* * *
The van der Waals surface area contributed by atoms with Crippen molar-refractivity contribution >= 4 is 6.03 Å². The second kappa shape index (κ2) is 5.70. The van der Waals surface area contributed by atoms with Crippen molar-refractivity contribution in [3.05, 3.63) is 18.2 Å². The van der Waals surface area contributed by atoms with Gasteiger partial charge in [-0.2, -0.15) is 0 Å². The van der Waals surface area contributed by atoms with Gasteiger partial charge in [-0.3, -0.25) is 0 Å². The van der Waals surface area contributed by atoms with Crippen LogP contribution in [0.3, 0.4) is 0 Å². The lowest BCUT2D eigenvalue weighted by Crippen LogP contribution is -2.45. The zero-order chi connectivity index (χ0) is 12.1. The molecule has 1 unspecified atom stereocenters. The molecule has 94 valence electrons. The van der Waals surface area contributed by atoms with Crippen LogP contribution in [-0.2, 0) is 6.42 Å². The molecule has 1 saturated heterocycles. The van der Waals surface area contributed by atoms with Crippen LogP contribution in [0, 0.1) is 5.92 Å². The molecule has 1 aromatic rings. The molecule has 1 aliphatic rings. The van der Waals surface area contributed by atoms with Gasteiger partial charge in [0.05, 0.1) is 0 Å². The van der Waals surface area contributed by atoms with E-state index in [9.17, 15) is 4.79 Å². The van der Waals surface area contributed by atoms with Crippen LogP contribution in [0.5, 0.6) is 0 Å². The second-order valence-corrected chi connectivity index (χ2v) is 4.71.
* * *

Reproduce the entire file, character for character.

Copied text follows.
The van der Waals surface area contributed by atoms with Crippen molar-refractivity contribution >= 4 is 6.03 Å². The second kappa shape index (κ2) is 5.70. The van der Waals surface area contributed by atoms with Crippen molar-refractivity contribution in [3.05, 3.63) is 18.2 Å². The van der Waals surface area contributed by atoms with Gasteiger partial charge in [-0.2, -0.15) is 0 Å². The van der Waals surface area contributed by atoms with Gasteiger partial charge in [-0.3, -0.25) is 0 Å². The van der Waals surface area contributed by atoms with Crippen LogP contribution in [0.3, 0.4) is 0 Å². The lowest BCUT2D eigenvalue weighted by Crippen LogP contribution is -2.45. The zero-order chi connectivity index (χ0) is 12.1. The molecule has 1 unspecified atom stereocenters. The molecule has 94 valence electrons. The van der Waals surface area contributed by atoms with Crippen LogP contribution in [-0.2, 0) is 6.42 Å². The molecule has 1 saturated heterocycles. The van der Waals surface area contributed by atoms with Crippen LogP contribution in [0, 0.1) is 5.92 Å². The molecule has 1 aromatic rings. The molecule has 1 aliphatic rings. The van der Waals surface area contributed by atoms with Gasteiger partial charge in [0.05, 0.1) is 0 Å². The van der Waals surface area contributed by atoms with E-state index in [9.17, 15) is 4.79 Å². The van der Waals surface area contributed by atoms with Crippen LogP contribution in [0.5, 0.6) is 0 Å². The second-order valence-corrected chi connectivity index (χ2v) is 4.71.